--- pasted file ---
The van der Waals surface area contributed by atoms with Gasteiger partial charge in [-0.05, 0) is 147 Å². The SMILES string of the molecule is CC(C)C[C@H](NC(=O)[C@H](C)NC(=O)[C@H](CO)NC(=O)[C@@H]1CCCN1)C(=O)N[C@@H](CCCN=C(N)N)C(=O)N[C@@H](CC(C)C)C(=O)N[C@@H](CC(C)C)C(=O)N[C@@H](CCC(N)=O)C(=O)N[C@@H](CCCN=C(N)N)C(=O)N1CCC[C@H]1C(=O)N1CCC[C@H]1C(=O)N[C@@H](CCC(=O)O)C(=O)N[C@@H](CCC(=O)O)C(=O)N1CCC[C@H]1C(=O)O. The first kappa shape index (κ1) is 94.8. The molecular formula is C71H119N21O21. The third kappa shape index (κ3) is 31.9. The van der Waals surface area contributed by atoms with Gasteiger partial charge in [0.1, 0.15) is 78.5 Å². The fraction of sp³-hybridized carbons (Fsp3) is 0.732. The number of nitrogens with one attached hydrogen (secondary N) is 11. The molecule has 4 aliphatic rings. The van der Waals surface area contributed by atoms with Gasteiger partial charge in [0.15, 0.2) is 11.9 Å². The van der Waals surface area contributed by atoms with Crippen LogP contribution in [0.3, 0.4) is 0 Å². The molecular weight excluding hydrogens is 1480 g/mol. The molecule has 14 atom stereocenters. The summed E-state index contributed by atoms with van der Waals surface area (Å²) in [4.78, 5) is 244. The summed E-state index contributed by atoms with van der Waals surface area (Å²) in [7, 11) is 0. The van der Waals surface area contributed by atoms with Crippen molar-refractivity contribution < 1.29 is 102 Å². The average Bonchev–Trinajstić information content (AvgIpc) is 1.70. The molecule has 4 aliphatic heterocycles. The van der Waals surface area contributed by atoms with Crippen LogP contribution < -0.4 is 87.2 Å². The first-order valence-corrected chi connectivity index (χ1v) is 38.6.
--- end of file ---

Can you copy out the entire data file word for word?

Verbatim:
The van der Waals surface area contributed by atoms with Gasteiger partial charge in [-0.05, 0) is 147 Å². The SMILES string of the molecule is CC(C)C[C@H](NC(=O)[C@H](C)NC(=O)[C@H](CO)NC(=O)[C@@H]1CCCN1)C(=O)N[C@@H](CCCN=C(N)N)C(=O)N[C@@H](CC(C)C)C(=O)N[C@@H](CC(C)C)C(=O)N[C@@H](CCC(N)=O)C(=O)N[C@@H](CCCN=C(N)N)C(=O)N1CCC[C@H]1C(=O)N1CCC[C@H]1C(=O)N[C@@H](CCC(=O)O)C(=O)N[C@@H](CCC(=O)O)C(=O)N1CCC[C@H]1C(=O)O. The first kappa shape index (κ1) is 94.8. The molecular formula is C71H119N21O21. The third kappa shape index (κ3) is 31.9. The van der Waals surface area contributed by atoms with Gasteiger partial charge in [0.1, 0.15) is 78.5 Å². The fraction of sp³-hybridized carbons (Fsp3) is 0.732. The number of nitrogens with one attached hydrogen (secondary N) is 11. The molecule has 4 aliphatic rings. The van der Waals surface area contributed by atoms with Gasteiger partial charge in [0.15, 0.2) is 11.9 Å². The van der Waals surface area contributed by atoms with Crippen LogP contribution in [0.3, 0.4) is 0 Å². The molecular weight excluding hydrogens is 1480 g/mol. The molecule has 14 atom stereocenters. The summed E-state index contributed by atoms with van der Waals surface area (Å²) in [4.78, 5) is 244. The summed E-state index contributed by atoms with van der Waals surface area (Å²) in [7, 11) is 0. The van der Waals surface area contributed by atoms with Crippen molar-refractivity contribution < 1.29 is 102 Å². The average Bonchev–Trinajstić information content (AvgIpc) is 1.70. The molecule has 4 aliphatic heterocycles. The van der Waals surface area contributed by atoms with Crippen LogP contribution < -0.4 is 87.2 Å². The first-order valence-corrected chi connectivity index (χ1v) is 38.6.